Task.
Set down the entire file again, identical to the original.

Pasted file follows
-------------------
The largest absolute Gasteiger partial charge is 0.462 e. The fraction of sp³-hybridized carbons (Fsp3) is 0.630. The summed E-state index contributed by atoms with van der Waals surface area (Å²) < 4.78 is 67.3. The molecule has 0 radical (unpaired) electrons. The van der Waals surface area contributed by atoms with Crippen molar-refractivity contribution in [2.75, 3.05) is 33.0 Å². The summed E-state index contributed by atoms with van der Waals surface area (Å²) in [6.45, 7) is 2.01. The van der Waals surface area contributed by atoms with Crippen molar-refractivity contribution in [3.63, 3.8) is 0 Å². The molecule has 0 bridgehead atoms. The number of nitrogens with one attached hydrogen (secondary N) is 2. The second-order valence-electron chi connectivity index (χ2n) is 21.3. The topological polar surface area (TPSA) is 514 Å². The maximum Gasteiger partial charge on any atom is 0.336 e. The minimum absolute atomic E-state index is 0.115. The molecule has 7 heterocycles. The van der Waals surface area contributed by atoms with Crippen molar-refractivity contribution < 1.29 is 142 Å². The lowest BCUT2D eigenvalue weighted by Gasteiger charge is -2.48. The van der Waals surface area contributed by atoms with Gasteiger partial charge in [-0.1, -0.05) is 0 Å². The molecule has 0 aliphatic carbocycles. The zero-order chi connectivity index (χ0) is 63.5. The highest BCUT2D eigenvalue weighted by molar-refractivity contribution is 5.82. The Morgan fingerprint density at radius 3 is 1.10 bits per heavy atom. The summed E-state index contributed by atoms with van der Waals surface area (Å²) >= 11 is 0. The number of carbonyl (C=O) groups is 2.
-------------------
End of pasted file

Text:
The largest absolute Gasteiger partial charge is 0.462 e. The fraction of sp³-hybridized carbons (Fsp3) is 0.630. The summed E-state index contributed by atoms with van der Waals surface area (Å²) < 4.78 is 67.3. The molecule has 0 radical (unpaired) electrons. The van der Waals surface area contributed by atoms with Crippen molar-refractivity contribution in [2.75, 3.05) is 33.0 Å². The summed E-state index contributed by atoms with van der Waals surface area (Å²) in [6.45, 7) is 2.01. The van der Waals surface area contributed by atoms with Crippen molar-refractivity contribution in [3.63, 3.8) is 0 Å². The molecule has 0 bridgehead atoms. The number of nitrogens with one attached hydrogen (secondary N) is 2. The second-order valence-electron chi connectivity index (χ2n) is 21.3. The topological polar surface area (TPSA) is 514 Å². The maximum Gasteiger partial charge on any atom is 0.336 e. The minimum absolute atomic E-state index is 0.115. The molecule has 7 heterocycles. The van der Waals surface area contributed by atoms with Crippen molar-refractivity contribution < 1.29 is 142 Å². The lowest BCUT2D eigenvalue weighted by Gasteiger charge is -2.48. The van der Waals surface area contributed by atoms with Gasteiger partial charge in [-0.1, -0.05) is 0 Å². The molecule has 0 aliphatic carbocycles. The zero-order chi connectivity index (χ0) is 63.5. The highest BCUT2D eigenvalue weighted by molar-refractivity contribution is 5.82. The Morgan fingerprint density at radius 3 is 1.10 bits per heavy atom. The summed E-state index contributed by atoms with van der Waals surface area (Å²) >= 11 is 0. The number of carbonyl (C=O) groups is 2.